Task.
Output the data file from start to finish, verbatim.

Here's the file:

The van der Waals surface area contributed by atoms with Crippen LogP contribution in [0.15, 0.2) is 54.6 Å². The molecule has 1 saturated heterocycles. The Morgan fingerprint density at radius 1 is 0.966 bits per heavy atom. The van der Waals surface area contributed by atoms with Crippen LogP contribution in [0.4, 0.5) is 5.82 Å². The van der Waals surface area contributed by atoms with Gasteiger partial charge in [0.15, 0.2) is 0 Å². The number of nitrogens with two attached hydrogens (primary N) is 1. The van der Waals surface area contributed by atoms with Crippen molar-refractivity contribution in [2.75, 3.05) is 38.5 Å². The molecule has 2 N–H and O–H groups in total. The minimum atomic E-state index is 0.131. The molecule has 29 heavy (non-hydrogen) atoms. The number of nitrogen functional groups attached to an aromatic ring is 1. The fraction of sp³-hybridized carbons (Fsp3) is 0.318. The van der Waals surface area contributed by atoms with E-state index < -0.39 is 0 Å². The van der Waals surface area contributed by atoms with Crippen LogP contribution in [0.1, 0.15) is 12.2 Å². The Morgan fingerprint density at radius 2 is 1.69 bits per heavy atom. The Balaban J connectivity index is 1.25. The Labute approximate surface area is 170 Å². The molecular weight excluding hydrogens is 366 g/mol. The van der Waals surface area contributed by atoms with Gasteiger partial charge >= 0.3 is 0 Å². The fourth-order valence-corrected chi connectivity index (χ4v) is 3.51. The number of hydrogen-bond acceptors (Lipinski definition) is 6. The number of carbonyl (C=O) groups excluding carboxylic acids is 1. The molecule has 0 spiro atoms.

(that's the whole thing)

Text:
The van der Waals surface area contributed by atoms with Crippen LogP contribution in [0.15, 0.2) is 54.6 Å². The molecule has 1 saturated heterocycles. The Morgan fingerprint density at radius 1 is 0.966 bits per heavy atom. The van der Waals surface area contributed by atoms with Crippen LogP contribution in [0.4, 0.5) is 5.82 Å². The van der Waals surface area contributed by atoms with Gasteiger partial charge in [0.15, 0.2) is 0 Å². The number of nitrogens with two attached hydrogens (primary N) is 1. The van der Waals surface area contributed by atoms with Crippen molar-refractivity contribution in [2.75, 3.05) is 38.5 Å². The molecule has 2 N–H and O–H groups in total. The minimum atomic E-state index is 0.131. The molecule has 29 heavy (non-hydrogen) atoms. The number of nitrogen functional groups attached to an aromatic ring is 1. The fraction of sp³-hybridized carbons (Fsp3) is 0.318. The van der Waals surface area contributed by atoms with E-state index < -0.39 is 0 Å². The van der Waals surface area contributed by atoms with Crippen LogP contribution in [0.1, 0.15) is 12.2 Å². The Morgan fingerprint density at radius 2 is 1.69 bits per heavy atom. The Balaban J connectivity index is 1.25. The Labute approximate surface area is 170 Å². The molecular weight excluding hydrogens is 366 g/mol. The van der Waals surface area contributed by atoms with Gasteiger partial charge >= 0.3 is 0 Å². The fourth-order valence-corrected chi connectivity index (χ4v) is 3.51. The number of hydrogen-bond acceptors (Lipinski definition) is 6. The number of carbonyl (C=O) groups excluding carboxylic acids is 1. The molecule has 0 spiro atoms.